Dana Milbank offers some much-needed perspective on Sen. Joe Lieberman’s lonely last senate address in today’s Washington Post:
… The sparse attendance wasn’t unusual for a farewell speech, but it was a sad send-off for a man who was very close in 2000 to becoming a major figure in American political history as the first Jew on a major party’s national ticket. He was denied the vice presidency not by the voters but by the Supreme Court. As he joked in his farewell speech, he was “grateful to have received a half-million more votes than my opponent on the other side — but that’s a longer story.”
Six years later, he was drummed out of his party because of his willingness to embrace Republicans (he received a kiss from George W. Bush after a State of the Union address).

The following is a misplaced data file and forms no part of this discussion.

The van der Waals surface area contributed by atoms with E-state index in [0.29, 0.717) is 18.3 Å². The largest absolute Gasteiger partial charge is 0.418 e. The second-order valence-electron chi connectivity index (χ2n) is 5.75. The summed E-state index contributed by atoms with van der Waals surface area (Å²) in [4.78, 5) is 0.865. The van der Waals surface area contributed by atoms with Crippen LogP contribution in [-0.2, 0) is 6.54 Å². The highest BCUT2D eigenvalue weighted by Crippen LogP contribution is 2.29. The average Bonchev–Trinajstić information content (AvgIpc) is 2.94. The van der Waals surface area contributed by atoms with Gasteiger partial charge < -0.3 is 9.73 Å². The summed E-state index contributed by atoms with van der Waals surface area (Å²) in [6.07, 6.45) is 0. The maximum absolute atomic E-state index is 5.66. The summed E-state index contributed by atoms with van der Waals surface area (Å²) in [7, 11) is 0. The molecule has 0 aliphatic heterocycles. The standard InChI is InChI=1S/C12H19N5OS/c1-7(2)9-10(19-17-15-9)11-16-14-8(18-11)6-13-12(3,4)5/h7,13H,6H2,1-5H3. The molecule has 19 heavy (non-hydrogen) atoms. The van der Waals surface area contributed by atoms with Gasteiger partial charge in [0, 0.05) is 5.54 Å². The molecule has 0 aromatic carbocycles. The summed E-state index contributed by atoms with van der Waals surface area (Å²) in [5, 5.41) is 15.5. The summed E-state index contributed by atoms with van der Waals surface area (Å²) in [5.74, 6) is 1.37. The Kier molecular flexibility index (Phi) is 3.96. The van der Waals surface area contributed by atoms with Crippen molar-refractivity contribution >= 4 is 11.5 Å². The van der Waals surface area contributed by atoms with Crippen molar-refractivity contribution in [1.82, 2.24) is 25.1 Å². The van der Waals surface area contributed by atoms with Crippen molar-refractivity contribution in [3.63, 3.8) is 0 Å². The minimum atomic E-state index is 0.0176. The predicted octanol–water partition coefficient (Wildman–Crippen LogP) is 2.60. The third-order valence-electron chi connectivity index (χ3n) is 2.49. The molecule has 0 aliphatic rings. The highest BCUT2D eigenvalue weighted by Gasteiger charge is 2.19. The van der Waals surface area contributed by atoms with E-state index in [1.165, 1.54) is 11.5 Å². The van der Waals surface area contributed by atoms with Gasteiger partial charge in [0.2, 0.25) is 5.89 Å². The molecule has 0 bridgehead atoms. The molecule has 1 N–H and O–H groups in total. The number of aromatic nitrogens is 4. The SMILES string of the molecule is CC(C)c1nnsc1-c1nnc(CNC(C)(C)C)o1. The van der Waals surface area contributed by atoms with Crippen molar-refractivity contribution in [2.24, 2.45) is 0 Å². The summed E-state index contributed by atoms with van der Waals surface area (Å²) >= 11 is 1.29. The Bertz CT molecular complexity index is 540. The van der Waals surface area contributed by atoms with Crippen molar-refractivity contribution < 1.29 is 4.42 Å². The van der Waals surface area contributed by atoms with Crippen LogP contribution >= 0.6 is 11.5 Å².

And so it was a man with few political allies who bid the chamber farewell. “I regret to say as I leave the Senate that the greatest obstacle that I see standing between us and the brighter American future we all want is right here in Washington,” he said. “It’s the partisan polarization of our politics which prevents us from making the principled compromises on which progress in a democracy depends.”